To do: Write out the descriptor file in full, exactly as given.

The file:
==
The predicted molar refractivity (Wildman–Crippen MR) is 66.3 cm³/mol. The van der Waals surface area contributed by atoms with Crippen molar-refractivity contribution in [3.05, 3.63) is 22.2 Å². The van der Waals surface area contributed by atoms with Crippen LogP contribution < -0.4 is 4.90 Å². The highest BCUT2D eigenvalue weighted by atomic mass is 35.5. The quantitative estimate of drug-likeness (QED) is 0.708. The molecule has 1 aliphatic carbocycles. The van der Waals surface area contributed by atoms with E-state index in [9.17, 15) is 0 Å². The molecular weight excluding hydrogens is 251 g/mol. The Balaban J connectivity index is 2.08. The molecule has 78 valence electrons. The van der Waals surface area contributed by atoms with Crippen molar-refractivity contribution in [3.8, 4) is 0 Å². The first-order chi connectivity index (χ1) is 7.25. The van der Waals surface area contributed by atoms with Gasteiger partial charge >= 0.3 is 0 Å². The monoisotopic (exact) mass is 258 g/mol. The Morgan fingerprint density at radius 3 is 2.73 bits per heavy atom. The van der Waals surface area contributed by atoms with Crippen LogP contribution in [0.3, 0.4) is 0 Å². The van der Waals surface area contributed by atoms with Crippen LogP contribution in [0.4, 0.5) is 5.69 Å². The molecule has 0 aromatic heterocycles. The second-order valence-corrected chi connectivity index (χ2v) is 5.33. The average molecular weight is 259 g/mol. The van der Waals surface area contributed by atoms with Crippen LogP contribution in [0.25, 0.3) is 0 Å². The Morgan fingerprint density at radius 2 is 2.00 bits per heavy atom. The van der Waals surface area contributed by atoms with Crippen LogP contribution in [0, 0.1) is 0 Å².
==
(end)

The predicted molar refractivity (Wildman–Crippen MR) is 66.3 cm³/mol. The van der Waals surface area contributed by atoms with Crippen molar-refractivity contribution in [3.05, 3.63) is 22.2 Å². The van der Waals surface area contributed by atoms with Crippen LogP contribution < -0.4 is 4.90 Å². The highest BCUT2D eigenvalue weighted by atomic mass is 35.5. The quantitative estimate of drug-likeness (QED) is 0.708. The molecule has 1 aliphatic carbocycles. The van der Waals surface area contributed by atoms with E-state index in [9.17, 15) is 0 Å². The molecular weight excluding hydrogens is 251 g/mol. The Balaban J connectivity index is 2.08. The molecule has 78 valence electrons. The van der Waals surface area contributed by atoms with Crippen molar-refractivity contribution in [3.8, 4) is 0 Å². The first-order chi connectivity index (χ1) is 7.25. The van der Waals surface area contributed by atoms with Gasteiger partial charge >= 0.3 is 0 Å². The monoisotopic (exact) mass is 258 g/mol. The Morgan fingerprint density at radius 3 is 2.73 bits per heavy atom. The van der Waals surface area contributed by atoms with Crippen LogP contribution in [0.3, 0.4) is 0 Å². The van der Waals surface area contributed by atoms with Crippen LogP contribution in [0.4, 0.5) is 5.69 Å². The molecule has 0 aromatic heterocycles. The second-order valence-corrected chi connectivity index (χ2v) is 5.33. The average molecular weight is 259 g/mol. The van der Waals surface area contributed by atoms with Crippen LogP contribution in [0.25, 0.3) is 0 Å². The Morgan fingerprint density at radius 2 is 2.00 bits per heavy atom. The van der Waals surface area contributed by atoms with Crippen LogP contribution in [0, 0.1) is 0 Å².